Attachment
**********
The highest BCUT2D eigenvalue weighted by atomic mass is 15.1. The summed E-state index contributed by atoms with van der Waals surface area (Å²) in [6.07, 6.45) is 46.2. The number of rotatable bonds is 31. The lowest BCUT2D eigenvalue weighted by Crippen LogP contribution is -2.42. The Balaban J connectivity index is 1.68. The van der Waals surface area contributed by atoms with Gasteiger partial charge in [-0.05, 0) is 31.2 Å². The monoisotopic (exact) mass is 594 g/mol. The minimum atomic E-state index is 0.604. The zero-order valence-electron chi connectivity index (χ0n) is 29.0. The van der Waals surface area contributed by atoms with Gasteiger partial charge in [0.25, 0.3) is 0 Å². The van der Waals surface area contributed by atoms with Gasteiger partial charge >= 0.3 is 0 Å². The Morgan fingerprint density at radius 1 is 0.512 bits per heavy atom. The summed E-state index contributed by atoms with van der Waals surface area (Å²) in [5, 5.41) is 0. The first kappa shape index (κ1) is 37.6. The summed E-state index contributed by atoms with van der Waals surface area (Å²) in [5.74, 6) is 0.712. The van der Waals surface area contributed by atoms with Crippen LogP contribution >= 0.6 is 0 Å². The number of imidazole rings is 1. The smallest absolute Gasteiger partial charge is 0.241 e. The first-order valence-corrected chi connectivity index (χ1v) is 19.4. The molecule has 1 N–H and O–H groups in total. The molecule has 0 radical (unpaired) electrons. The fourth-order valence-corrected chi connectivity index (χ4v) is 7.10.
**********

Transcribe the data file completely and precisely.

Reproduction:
The highest BCUT2D eigenvalue weighted by atomic mass is 15.1. The summed E-state index contributed by atoms with van der Waals surface area (Å²) in [6.07, 6.45) is 46.2. The number of rotatable bonds is 31. The lowest BCUT2D eigenvalue weighted by Crippen LogP contribution is -2.42. The Balaban J connectivity index is 1.68. The van der Waals surface area contributed by atoms with Gasteiger partial charge in [-0.05, 0) is 31.2 Å². The monoisotopic (exact) mass is 594 g/mol. The minimum atomic E-state index is 0.604. The zero-order valence-electron chi connectivity index (χ0n) is 29.0. The van der Waals surface area contributed by atoms with Gasteiger partial charge in [0.25, 0.3) is 0 Å². The van der Waals surface area contributed by atoms with Gasteiger partial charge >= 0.3 is 0 Å². The Morgan fingerprint density at radius 1 is 0.512 bits per heavy atom. The summed E-state index contributed by atoms with van der Waals surface area (Å²) in [5, 5.41) is 0. The first kappa shape index (κ1) is 37.6. The summed E-state index contributed by atoms with van der Waals surface area (Å²) in [5.74, 6) is 0.712. The van der Waals surface area contributed by atoms with Crippen LogP contribution >= 0.6 is 0 Å². The number of imidazole rings is 1. The smallest absolute Gasteiger partial charge is 0.241 e. The first-order valence-corrected chi connectivity index (χ1v) is 19.4. The molecule has 1 N–H and O–H groups in total. The molecule has 0 radical (unpaired) electrons. The fourth-order valence-corrected chi connectivity index (χ4v) is 7.10.